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Hurricane MATTHEW


500 AM EDT FRI OCT 07 2016

The satellite appearance of Matthew has become rather disheveled
looking in infrared satellite imagery since the previous advisory.
Land-based Doppler radar data indicate that Matthew has been going
through an eyewall replacement cycle for the past 12 hours or so,
but the inner eyewall has yet to dissipate within the 35-40 nmi wide
outer eyewall. Both Doppler velocity data and recon SFMR surface
winds and flight-level winds indicate that hurricane-force winds are
and have been occuring within the outer eyewall just 5-10 nmi east
of the Florida coastline. Although the central pressure has
remained steady between 938-940 mb, the intensity has been lowered
to 105 kt based on 700-mb flight-level winds of 118 kt and several
patches of Doppler velocities of 120-122 kt between 5000-7500 feet.

The initial motion estimate is 330/12 kt. For the next 48 hours,
Matthew is expected to move northward and then northeastward around
the western periphery of a deep-layer subtropical ridge. After that
time, a weakening Matthew is expected to turn slowly southeastward
and then southward as the cyclone gets cut off from the influence of
the mid-latitude westerlies and becomes embedded within the
aforementioned large-scale high pressure ridge. The latest model
guidance has shifted to the left of the previous forecast track
after 36 hours, and the official forecast has been nudged in that
direction, but remains well to the right of the model consensus and
close to the GFS-ECMWF consensus.

Matthew is expected to slowly weaken some more during the next 12
hours or so while the cyclone completes the eyewall replacement
cycle. By 24 hours and beyond, more significant weakening is
expected due to the combination of strong southwesterly vertical
shear increasing to more than 30 kt and entrainment of very dry
mid-level air with humidity values less than 20 percent. The new
intensity forecast closely follows the consensus model IVCN.

Special thanks to the Air Force Reserve and NOAA Hurricane Hunters
for their tireless efforts in having already completed more than 90
center or eye fixes.


1.  Matthew is likely to produce devastating impacts from storm
surge, extreme winds, and heavy rains along extensive portions of
the east-central and northeast coast of Florida today.

2.  Evacuations are not just a coastal event.  Strong winds will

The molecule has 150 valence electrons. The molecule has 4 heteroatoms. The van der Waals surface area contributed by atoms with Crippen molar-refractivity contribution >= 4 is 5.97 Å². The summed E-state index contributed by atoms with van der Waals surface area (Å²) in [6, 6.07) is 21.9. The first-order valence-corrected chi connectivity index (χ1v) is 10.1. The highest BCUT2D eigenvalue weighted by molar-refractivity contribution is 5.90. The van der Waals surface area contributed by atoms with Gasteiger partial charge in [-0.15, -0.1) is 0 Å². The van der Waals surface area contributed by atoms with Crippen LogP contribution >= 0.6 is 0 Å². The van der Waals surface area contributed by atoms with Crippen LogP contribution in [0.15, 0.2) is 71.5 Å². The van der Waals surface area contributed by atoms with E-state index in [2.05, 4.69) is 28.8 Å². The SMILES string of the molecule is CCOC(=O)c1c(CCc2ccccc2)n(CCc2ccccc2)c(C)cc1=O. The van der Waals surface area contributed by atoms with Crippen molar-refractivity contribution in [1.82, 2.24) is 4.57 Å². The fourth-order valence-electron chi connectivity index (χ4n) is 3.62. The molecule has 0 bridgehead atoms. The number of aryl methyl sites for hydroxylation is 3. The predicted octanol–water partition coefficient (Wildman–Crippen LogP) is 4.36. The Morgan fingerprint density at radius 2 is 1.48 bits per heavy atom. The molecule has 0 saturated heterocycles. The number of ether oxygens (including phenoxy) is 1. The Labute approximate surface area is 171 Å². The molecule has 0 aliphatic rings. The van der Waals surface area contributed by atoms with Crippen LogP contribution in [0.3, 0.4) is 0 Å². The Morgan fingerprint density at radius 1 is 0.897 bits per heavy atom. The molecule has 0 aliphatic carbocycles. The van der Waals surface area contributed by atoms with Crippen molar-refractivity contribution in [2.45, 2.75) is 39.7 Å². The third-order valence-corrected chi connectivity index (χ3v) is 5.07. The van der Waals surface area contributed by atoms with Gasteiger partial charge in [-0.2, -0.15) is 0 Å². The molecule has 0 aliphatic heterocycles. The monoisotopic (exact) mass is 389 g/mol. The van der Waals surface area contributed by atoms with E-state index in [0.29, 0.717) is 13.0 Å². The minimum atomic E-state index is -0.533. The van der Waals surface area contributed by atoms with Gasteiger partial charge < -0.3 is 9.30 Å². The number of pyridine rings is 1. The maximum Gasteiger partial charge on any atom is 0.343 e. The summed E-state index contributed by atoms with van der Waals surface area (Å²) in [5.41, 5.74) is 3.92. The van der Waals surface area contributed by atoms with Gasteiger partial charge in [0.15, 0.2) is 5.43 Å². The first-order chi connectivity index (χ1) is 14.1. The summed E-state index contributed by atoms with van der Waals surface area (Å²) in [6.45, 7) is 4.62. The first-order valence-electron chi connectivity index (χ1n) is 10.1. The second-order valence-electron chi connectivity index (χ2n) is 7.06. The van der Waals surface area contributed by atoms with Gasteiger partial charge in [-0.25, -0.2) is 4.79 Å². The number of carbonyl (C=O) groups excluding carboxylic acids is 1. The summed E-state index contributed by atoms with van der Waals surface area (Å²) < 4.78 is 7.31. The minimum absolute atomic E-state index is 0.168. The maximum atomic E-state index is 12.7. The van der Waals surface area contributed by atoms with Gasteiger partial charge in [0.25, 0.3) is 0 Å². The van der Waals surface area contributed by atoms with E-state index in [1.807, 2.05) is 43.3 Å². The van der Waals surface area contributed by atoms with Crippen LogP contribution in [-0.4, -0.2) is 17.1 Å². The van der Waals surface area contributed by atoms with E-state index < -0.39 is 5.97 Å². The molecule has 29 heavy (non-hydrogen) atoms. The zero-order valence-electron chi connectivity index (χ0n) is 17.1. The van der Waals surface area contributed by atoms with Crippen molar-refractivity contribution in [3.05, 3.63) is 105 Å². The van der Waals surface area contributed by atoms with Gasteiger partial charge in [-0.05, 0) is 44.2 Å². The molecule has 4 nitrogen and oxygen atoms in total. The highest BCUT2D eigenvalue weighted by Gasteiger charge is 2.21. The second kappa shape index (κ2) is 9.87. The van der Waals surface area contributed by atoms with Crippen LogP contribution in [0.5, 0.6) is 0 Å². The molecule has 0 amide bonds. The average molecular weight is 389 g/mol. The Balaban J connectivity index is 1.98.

occur well inland from the coast, and residents of mobile
homes under evacuation orders are urged to heed those orders.

3.  Hurricane winds increase very rapidly with height, and residents
of high-rise buildings are at particular risk of strong winds. Winds
at the top of a 30-story building will average one Saffir-Simpson
category higher than the winds near the surface.

4.  When a hurricane is forecast to take a track roughly parallel to
a coastline, as Matthew is forecast to do from Florida through South
Carolina, it becomes very difficult to specify impacts at any one
location.  Only a small deviation of the track to the left of the
NHC forecast could bring the core of a major hurricane onshore
within the hurricane warning area in Florida and Georgia.  Modest
deviations to the right could keep much of the hurricane-force winds
offshore.  Similarly large variations in impacts are possible in the
hurricane watch and warning areas in northeast Georgia and South

5.  The National Hurricane Center is issuing Potential Storm Surge
Flooding Maps, and Prototype Storm Surge Watch/Warning Graphics for
Matthew.  It is important to remember that the Potential Storm Surge
Flooding Map does not represent a forecast of expected inundation,
but rather depicts a reasonable worst-case scenario -- the amount of
inundation that has a 10 percent chance of being exceeded.


INIT  07/0900Z 28.2N  80.0W  105 KT 120 MPH
 12H  07/1800Z 29.6N  80.6W  100 KT 115 MPH
 24H  08/0600Z 31.5N  80.5W   90 KT 105 MPH
 36H  08/1800Z 32.6N  79.2W   80 KT  90 MPH
 48H  09/0600Z 33.1N  77.7W   65 KT  75 MPH
 72H  10/0600Z 31.5N  74.5W   50 KT  60 MPH
 96H  11/0600Z 29.0N  75.0W   40 KT  45 MPH
120H  12/0600Z 27.0N  76.5W   35 KT  40 MPH

Forecaster Stewart